Hair-care brand Amika is the latest to pull on the pop-up lever.
On Friday, the 12-year-old company opened its first pop-up in the SoHo neighborhood of New York City, marking its first standalone foray into physical retail. The store will also host the brand’s first consumer-facing event. (The brand hosts various artistry events around braiding or updos for its community of stylists at salons.) Amika, which sells a line of shampoos, conditioners, styling products and tools, is largely found in professional salons. Its hair care is sold in 150 Sephora stores, and its tools are sold in 410. Amika would not disclose its 2018 yearly revenue, but Laura Eschricht, vp of marketing, said hair care accounts for approximately 70% of sales, and hair tools are about 30%.
“We wanted to give our customer a full, immersive brand experience in real life,” said Vita Raykhman, Amika creative director. “When we are in a salon or Sephora, the brand is wrapped in whatever the personality or environment of that space is and is dependent on their teams and their point of view.”
“Retail and salons are a bit like playing telephone. We want to talk to and engage with our customer directly,” said Eschricht.
Though the pop-up is a popular marketing tool for beauty companies, from brands like YSL Beauty with its recent experiment at Coachella to Nars Cosmetics’ mascara activation in New York in September 2018, it is predominantly associated with cosmetics brands, given the ease of quickly testing and trying on product for customers.
Knowing this, Amika made sure its iteration was focused on experiences. No traditional shampoo washes, conditioning treatments or haircuts will happen on site. Instead, Amika will play ASMR recordings that were produced in-house via headphones to promote the sounds and sensations of its products and will feature four “confessional” booths where customers can talk about their hair to stylists behind closed curtains before receiving an official consultation. In addition, it will have a community styling table and an interactive wall to test and try its Bushwick Beach no-salt wave spray, which launched on May 1. The brand has launched 10 products in 2019 and will launch two more, both focused on volume concerns, in September.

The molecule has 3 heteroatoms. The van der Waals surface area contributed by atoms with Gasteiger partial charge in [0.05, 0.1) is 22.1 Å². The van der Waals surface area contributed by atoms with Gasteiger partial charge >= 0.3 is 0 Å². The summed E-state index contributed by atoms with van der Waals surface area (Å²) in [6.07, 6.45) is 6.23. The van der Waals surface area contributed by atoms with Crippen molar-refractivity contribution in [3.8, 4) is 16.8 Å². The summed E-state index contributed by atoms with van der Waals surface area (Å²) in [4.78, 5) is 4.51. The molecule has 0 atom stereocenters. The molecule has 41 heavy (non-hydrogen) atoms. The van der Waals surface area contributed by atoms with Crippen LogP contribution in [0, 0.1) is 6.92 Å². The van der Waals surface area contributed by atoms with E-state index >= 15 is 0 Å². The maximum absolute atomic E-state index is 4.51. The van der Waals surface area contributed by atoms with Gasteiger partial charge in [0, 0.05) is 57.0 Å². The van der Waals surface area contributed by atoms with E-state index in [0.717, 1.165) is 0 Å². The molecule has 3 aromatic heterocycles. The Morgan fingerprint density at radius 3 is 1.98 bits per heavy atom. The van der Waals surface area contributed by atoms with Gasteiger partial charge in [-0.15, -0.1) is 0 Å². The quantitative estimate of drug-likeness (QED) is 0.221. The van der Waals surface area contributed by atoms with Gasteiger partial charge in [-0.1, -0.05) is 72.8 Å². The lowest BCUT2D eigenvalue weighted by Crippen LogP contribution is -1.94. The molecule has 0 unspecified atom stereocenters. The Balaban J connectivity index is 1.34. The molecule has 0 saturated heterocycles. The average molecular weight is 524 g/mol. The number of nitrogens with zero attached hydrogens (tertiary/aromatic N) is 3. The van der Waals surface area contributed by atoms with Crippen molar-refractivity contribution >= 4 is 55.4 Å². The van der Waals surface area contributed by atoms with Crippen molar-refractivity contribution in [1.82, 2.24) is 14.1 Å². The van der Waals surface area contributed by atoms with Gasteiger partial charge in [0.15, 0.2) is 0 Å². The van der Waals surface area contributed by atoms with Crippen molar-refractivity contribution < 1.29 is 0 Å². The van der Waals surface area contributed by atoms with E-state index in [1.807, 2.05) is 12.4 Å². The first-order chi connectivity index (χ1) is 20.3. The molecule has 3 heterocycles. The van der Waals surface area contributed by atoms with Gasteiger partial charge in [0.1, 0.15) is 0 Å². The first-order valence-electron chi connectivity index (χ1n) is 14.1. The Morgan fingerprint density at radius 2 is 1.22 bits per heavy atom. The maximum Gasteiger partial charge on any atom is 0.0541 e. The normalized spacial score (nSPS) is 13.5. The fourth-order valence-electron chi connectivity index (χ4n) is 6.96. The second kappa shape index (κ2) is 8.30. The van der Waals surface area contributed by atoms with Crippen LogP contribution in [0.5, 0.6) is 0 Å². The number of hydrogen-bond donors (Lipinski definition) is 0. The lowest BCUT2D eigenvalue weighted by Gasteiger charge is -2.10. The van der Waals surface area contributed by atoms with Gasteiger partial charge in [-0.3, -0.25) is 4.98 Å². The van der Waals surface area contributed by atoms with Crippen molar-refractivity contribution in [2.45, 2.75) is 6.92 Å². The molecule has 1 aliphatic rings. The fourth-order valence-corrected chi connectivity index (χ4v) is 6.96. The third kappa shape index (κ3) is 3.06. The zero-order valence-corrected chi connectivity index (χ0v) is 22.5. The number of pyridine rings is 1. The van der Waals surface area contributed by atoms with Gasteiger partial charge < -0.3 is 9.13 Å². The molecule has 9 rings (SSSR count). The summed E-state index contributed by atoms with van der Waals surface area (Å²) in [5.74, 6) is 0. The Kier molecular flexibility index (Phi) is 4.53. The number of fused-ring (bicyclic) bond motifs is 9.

“The standard experience in beauty salons or stores is that you are in front of a mirror alone or with a stylist, but that doesn’t have a communal or social element,” said Raykhman. “We want people to really interact with our product and each other at the pop-up in non-traditional ways. We want to spark conversations. We think people will actually ask each other questions and do each other’s hair.”
All of Amika’s 50-plus products will be displayed and will also be available for purchase. Still, Eschricht said this is not an attempt to drive sales, as was the case with Wander Beauty’s recent pop-up opening in April. Rather, it is considered a brand marketing and awareness exercise, she said.
Amika did not disclose the investment in the space, only sharing that it worked with Storefront, which acts as a middleman between real estate owners and brands, to secure the pop-up lease. “Amika came to Storefront looking to create an immersive exhibit and retail space. We discussed Amika’s goal to sell their product line and create a memorable experience for their consumers. With that in mind, we took a look at several high-foot-traffic areas in lower Manhattan,” said David Gardner, account manager at Storefront. According to Storefront, on average, the cost to find, book and lease such places for about a month’s time is around $5,000.
To promote the pop-up, Amika’s “A-team” of five long-term ambassadors with contracts, like Krystal Sutherland (@krystalclearmakeup, 1.6 million Instagram followers) and Karen Yeong (@iamkareno, 602,000 Instagram followers) will be periodically posting about the experience on their respective feeds. Amika, for its part, has 222,000 followers. Additionally, makeup artist and influencer Katie Jane Hughes, with 275,000 followers, will be hosting a masterclass at the space on May 15. She will also be doing this event in an paid capacity.
According to marketing technology company Tribe Dynamics, Amika’s larger influencer strategy has been resonating. In the first quarter of 2019, Amika saw a 36% increase in earned media value (EMV) to over $5.8 million. Upping its influencer community number by 28% to 582 ambassadors this last quarter resulted in over 2,000 posts and about $10,000 EMV per influencer.
Amika will test out this New York pop-up experiment to decide if it should bring its store to other key metro cities where it has a large presence, like Los Angeles, Chicago and Dallas. Success won’t be directly tied to sales from the pop-up, but by overall growth of engagement and the halo effect on social, said Eschricht. “People really rely on stylists for recommendations, and maybe that’s once every few months,” said Raykhman. “We definitely think there is a place to be innovative in hair care and beauty, and remind to people that you can change your look with a shampoo or a conditioner or a dry shampoo in the same way you would a lipstick.”